Brihat, Bṛhat: 12 definitions
Brihat means something in Buddhism, Pali, Hinduism, Sanskrit, Marathi, Hindi. If you want to know the exact meaning, history, etymology or English translation of this term then check out the descriptions on this page. Add your comment or reference to a book if you want to contribute to this summary article.
The Sanskrit term Bṛhat can be transliterated into English as Brhat or Brihat, using the IAST transliteration scheme (?).
Ayurveda (science of life)Source: Wisdom Library: Āyurveda and botany
Bṛhat (बृहत्) is a Sanskrit technical term translating to “lofty”, “solid”, “abundant” etc., and is used throughout Ayurvedic literature such as the Suśrutasaṃhitā or the Carakasaṃhitā.
Āyurveda (आयुर्वेद, ayurveda) is a branch of Indian science dealing with medicine, herbalism, taxology, anatomy, surgery, alchemy and related topics. Traditional practice of Āyurveda in ancient India dates back to at least the first millenium BC. Literature is commonly written in Sanskrit using various poetic metres.
Purana and Itihasa (epic history)Source: Cologne Digital Sanskrit Dictionaries: The Purana Index
1b) A son of Mantraśarīra.*
- * Vāyu-purāṇa 67. 5.
1a) Bṛhat (बृहत्).—The place of Bṛhaspati in the maṇḍala.*
- * Vāyu-purāṇa 53. 59.
1b) A Jayādeva.*
- * Vāyu-purāṇa 66. 6.
Bṛhat (बृहत्) is a name mentioned in the Mahābhārata (cf. I.61.53) and represents one of the many proper names used for people and places. Note: The Mahābhārata (mentioning Bṛhat) is a Sanskrit epic poem consisting of 100,000 ślokas (metrical verses) and is over 2000 years old.
The Purana (पुराण, purāṇas) refers to Sanskrit literature preserving ancient India’s vast cultural history, including historical legends, religious ceremonies, various arts and sciences. The eighteen mahapuranas total over 400,000 shlokas (metrical couplets) and date to at least several centuries BCE.
Shaivism (Shaiva philosophy)Source: Shodhganga: The saurapurana - a critical study (shaivism)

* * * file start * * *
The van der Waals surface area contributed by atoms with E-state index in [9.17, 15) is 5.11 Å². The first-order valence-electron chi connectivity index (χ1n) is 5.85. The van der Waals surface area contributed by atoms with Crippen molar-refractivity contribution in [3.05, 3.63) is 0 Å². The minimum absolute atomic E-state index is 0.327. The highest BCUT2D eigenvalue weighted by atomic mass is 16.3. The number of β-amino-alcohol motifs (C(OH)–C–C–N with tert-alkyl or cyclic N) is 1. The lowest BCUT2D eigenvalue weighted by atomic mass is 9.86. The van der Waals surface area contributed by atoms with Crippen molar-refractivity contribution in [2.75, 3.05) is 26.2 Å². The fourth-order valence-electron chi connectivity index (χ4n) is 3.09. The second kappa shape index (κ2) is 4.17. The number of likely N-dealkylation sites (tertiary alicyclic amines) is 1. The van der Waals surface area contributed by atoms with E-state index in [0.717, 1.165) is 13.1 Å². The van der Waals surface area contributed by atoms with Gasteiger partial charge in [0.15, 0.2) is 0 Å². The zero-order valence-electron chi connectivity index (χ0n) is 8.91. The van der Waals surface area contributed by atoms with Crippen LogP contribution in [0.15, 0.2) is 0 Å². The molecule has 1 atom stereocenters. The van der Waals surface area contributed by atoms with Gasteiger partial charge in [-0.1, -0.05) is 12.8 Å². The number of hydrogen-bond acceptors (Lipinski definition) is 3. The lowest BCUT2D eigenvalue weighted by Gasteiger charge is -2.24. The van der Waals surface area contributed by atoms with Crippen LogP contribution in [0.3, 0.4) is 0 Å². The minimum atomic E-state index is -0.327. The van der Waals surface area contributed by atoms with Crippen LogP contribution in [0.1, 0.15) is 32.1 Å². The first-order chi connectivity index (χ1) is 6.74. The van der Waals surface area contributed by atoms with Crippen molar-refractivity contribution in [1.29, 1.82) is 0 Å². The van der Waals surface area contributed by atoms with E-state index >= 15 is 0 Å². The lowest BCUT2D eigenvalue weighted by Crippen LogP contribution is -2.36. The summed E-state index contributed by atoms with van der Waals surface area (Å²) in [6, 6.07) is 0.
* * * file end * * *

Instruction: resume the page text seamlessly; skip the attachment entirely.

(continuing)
Bṛhat (बृहत्) refers to one of the various leaves and flowers used in the worship of Śiva, according to the 10th century Saurapurāṇa: one of the various Upapurāṇas depicting Śaivism.—The text refers the following flowers and leaves to be offered to Lord Śiva [viz., Bṛhat][...]. It is stated that if a person offers these flowers to Lord Śiva, planting himself, the Lord Himself receives those flowers.
Shaiva (शैव, śaiva) or Shaivism (śaivism) represents a tradition of Hinduism worshiping Shiva as the supreme being. Closely related to Shaktism, Shaiva literature includes a range of scriptures, including Tantras, while the root of this tradition may be traced back to the ancient Vedas.
Mahayana (major branch of Buddhism)Source: Wisdom Library: Maha Prajnaparamita Sastra
Bṛhat (बृहत्) refers to “(having a) tall (body)”, according to Mahāprajñāpāramitāśāstra (chapter 19).—Accordingly, “Furthermore, some say that generosity is the cause and condition (hetupratyaya) for obtaining the thirty-two marks. Why is that? [...] Because the gift serves to maintain life, one obtains the marks consisting of having long fingers (dīrghāṇguli) and the body tall and straight (bṛhat-ṛju-kāya). [...]”.
Mahayana (महायान, mahāyāna) is a major branch of Buddhism focusing on the path of a Bodhisattva (spiritual aspirants/ enlightened beings). Extant literature is vast and primarely composed in the Sanskrit language. There are many sūtras of which some of the earliest are the various Prajñāpāramitā sūtras.
Languages of India and abroad
Marathi-English dictionarySource: DDSA: The Aryabhusan school dictionary, Marathi-English
bṛhat (बृहत्).—a Large, bulky, big.
Marathi is an Indo-European language having over 70 million native speakers people in (predominantly) Maharashtra India. Marathi, like many other Indo-Aryan languages, evolved from early forms of Prakrit, which itself is a subset of Sanskrit, one of the most ancient languages of the world.
Sanskrit dictionarySource: DDSA: The practical Sanskrit-English dictionary
Bṛhat (बृहत्).—a. (-tī f.) [बृह्-अति (bṛh-ati)]
1) Large, great, big, bulky; वितरति बृहदश्मा पर्वतः प्रीतिमक्ष्णोः (vitarati bṛhadaśmā parvataḥ prītimakṣṇoḥ) Mālatīmādhava (Bombay) 9.5.
2) Wide, broad, extensive, far-extended; दिलीपसूनोः स बृहद्भुजान्तरम् (dilīpasūnoḥ sa bṛhadbhujāntaram) R.3.54.
3) Vast, ample, abundant.
4) Strong, powerful.
5) Long, tall; देवदारुबृहद्भुजः (devadārubṛhadbhujaḥ) Kumārasambhava 6.51.
7) Compact, dense.
8) Eldest, or oldest.
1) Clear, loud (as sound). -m. Name of Viṣṇu; अणुर्बृहन् कृशः स्थूलः (aṇurbṛhan kṛśaḥ sthūlaḥ) V. Sah. -f. Speech; शिष्याय बृहतां पत्युः प्रस्तावमदिशद्दृशा (śiṣyāya bṛhatāṃ patyuḥ prastāvamadiśaddṛśā) Śiśupālavadha 2.68.
-tī 1 A large lute.
2) The lute of Nārada.
3) A symbolical expression for the number 'thirty-six'.
4) A part of the body between the breast and backbone.